By Alan Baldwin
SOCHI, Russia (Reuters) – Formula One supremo Bernie Ecclestone played down fears on Friday that former champions Red Bull could walk away from the sport by saying he was confident their engine supply problems were ‘sorted’.
Without giving any details, and despite reports that Ferrari had joined Mercedes in refusing to supply their rivals with engines for 2016, the 84-year-old sounded upbeat at the Russian Grand Prix.
“Everything’s been sorted out so I wouldn’t worry about it,” he told reporters.
“We don’t want them to drop out. I think they have sorted it all out now,” added the Briton, who said he was confident there would be 22 cars on the starting grid next year with the addition of new team Haas F1.
Red Bull’s engine predicament has become the talk of the Formula One paddock, with the energy drink company owning two of the 10 teams but potentially having no power units after this season.
Red Bull Racing and Toro Rosso are currently supplied by Renault — and had a deal for 2016 — but that relationship has soured, with the French manufacturer seemingly set to buy troubled Lotus.
Red Bull’s billionaire owner Dietrich Mateschitz has warned the teams will quit unless they have a competitive engine, which leaves only Ferrari and Mercedes — given Honda’s woeful performance with McLaren — unless they mend fences with Renault.
Ecclestone said, however, that suggestions Mateschitz had fallen out of love with the sport were wide of the mark.
“He’s never fallen out of love. He just wants to be in a position where he can be competitive. And that’s what will happen. He’ll be OK,” he said.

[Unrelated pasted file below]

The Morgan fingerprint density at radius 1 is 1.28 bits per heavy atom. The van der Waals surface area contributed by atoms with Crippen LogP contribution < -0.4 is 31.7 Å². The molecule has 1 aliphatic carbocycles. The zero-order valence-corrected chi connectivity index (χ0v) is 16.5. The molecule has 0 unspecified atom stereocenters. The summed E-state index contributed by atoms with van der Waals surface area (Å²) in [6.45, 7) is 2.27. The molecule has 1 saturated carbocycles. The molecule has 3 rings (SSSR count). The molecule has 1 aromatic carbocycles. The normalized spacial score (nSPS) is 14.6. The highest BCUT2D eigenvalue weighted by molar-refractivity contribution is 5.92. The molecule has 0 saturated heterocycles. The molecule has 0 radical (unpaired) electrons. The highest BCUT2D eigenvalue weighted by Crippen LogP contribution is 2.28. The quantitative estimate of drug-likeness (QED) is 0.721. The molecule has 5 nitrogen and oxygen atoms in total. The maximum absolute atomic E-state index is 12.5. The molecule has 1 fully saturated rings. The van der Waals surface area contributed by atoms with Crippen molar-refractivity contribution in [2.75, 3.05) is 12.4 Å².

Mercedes are already committed to four teams, including their own reigning world champions, and have ruled out providing dominant power units to a rival that could beat them.
Reports have indicated that Ferrari, who are already committed to three teams, would be unable to supply Red Bull with their latest specification units and reluctant also to expand to five teams.
Germany’s Auto Motor und Sport reported that Ferrari were willing to supply engines to Italian-based Toro Rosso only.
A Ferrari spokesman was unable to give any details about the situation while Red Bull consultant Helmut Marko refused to comment to Reuters.
“There are a lot of negotiations going on, nothing is fixed,” Red Bull principal Christian Horner told Sky Sports television.
Although Ecclestone had a long meeting with Mercedes motorsport head Toto Wolff and the team’s non-executive chairman Niki Lauda on Friday, Wolff said engines had not been discussed and the manufacturer’s position had not changed.
“It was a conversation about general topics,” Wolff told reporters.
“Bernie doesn’t twist arms, Bernie makes it very subtle,” he added. “Honestly, we didn’t discuss the topic (of engines)…we didn’t change on our opinion.”
(Editing by Amlan Chakraborty)